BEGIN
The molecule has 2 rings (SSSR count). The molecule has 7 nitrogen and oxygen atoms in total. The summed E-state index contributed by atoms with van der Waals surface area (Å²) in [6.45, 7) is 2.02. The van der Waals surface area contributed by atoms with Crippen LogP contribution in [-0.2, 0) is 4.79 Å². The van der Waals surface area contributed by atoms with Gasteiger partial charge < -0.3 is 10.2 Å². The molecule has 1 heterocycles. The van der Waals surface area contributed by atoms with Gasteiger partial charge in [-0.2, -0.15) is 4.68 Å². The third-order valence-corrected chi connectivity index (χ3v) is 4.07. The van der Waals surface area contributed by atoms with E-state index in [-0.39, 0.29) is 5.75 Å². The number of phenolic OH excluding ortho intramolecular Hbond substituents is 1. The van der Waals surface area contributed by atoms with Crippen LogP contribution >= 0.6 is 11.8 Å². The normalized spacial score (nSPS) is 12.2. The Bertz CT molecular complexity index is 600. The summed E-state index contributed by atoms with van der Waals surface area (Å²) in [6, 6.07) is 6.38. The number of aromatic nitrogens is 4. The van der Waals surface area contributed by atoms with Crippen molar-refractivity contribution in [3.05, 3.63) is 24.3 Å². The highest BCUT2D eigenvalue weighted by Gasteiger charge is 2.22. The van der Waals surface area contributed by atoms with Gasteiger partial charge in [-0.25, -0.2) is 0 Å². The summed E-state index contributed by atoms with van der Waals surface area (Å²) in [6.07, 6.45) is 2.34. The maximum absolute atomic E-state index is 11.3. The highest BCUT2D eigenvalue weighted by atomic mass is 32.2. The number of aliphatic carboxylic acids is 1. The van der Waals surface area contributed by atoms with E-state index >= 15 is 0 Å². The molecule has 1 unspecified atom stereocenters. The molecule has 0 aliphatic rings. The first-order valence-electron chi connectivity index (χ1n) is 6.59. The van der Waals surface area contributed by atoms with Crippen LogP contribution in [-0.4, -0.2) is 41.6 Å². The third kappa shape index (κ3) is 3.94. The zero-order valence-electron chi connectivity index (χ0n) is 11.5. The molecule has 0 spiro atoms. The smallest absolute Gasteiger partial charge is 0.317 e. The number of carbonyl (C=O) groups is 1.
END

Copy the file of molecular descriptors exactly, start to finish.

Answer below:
The molecule has 2 rings (SSSR count). The molecule has 7 nitrogen and oxygen atoms in total. The summed E-state index contributed by atoms with van der Waals surface area (Å²) in [6.45, 7) is 2.02. The van der Waals surface area contributed by atoms with Crippen LogP contribution in [-0.2, 0) is 4.79 Å². The van der Waals surface area contributed by atoms with Gasteiger partial charge < -0.3 is 10.2 Å². The molecule has 1 heterocycles. The van der Waals surface area contributed by atoms with Gasteiger partial charge in [-0.2, -0.15) is 4.68 Å². The third-order valence-corrected chi connectivity index (χ3v) is 4.07. The van der Waals surface area contributed by atoms with E-state index in [-0.39, 0.29) is 5.75 Å². The number of phenolic OH excluding ortho intramolecular Hbond substituents is 1. The van der Waals surface area contributed by atoms with Crippen LogP contribution >= 0.6 is 11.8 Å². The normalized spacial score (nSPS) is 12.2. The Bertz CT molecular complexity index is 600. The summed E-state index contributed by atoms with van der Waals surface area (Å²) in [6, 6.07) is 6.38. The number of aromatic nitrogens is 4. The van der Waals surface area contributed by atoms with Crippen molar-refractivity contribution in [3.05, 3.63) is 24.3 Å². The highest BCUT2D eigenvalue weighted by Gasteiger charge is 2.22. The van der Waals surface area contributed by atoms with Gasteiger partial charge in [-0.25, -0.2) is 0 Å². The summed E-state index contributed by atoms with van der Waals surface area (Å²) in [6.07, 6.45) is 2.34. The maximum absolute atomic E-state index is 11.3. The highest BCUT2D eigenvalue weighted by atomic mass is 32.2. The number of aliphatic carboxylic acids is 1. The van der Waals surface area contributed by atoms with E-state index >= 15 is 0 Å². The molecule has 1 unspecified atom stereocenters. The molecule has 0 aliphatic rings. The first-order valence-electron chi connectivity index (χ1n) is 6.59. The van der Waals surface area contributed by atoms with Crippen LogP contribution in [-0.4, -0.2) is 41.6 Å². The third kappa shape index (κ3) is 3.94. The zero-order valence-electron chi connectivity index (χ0n) is 11.5. The molecule has 0 spiro atoms. The smallest absolute Gasteiger partial charge is 0.317 e. The number of carbonyl (C=O) groups is 1.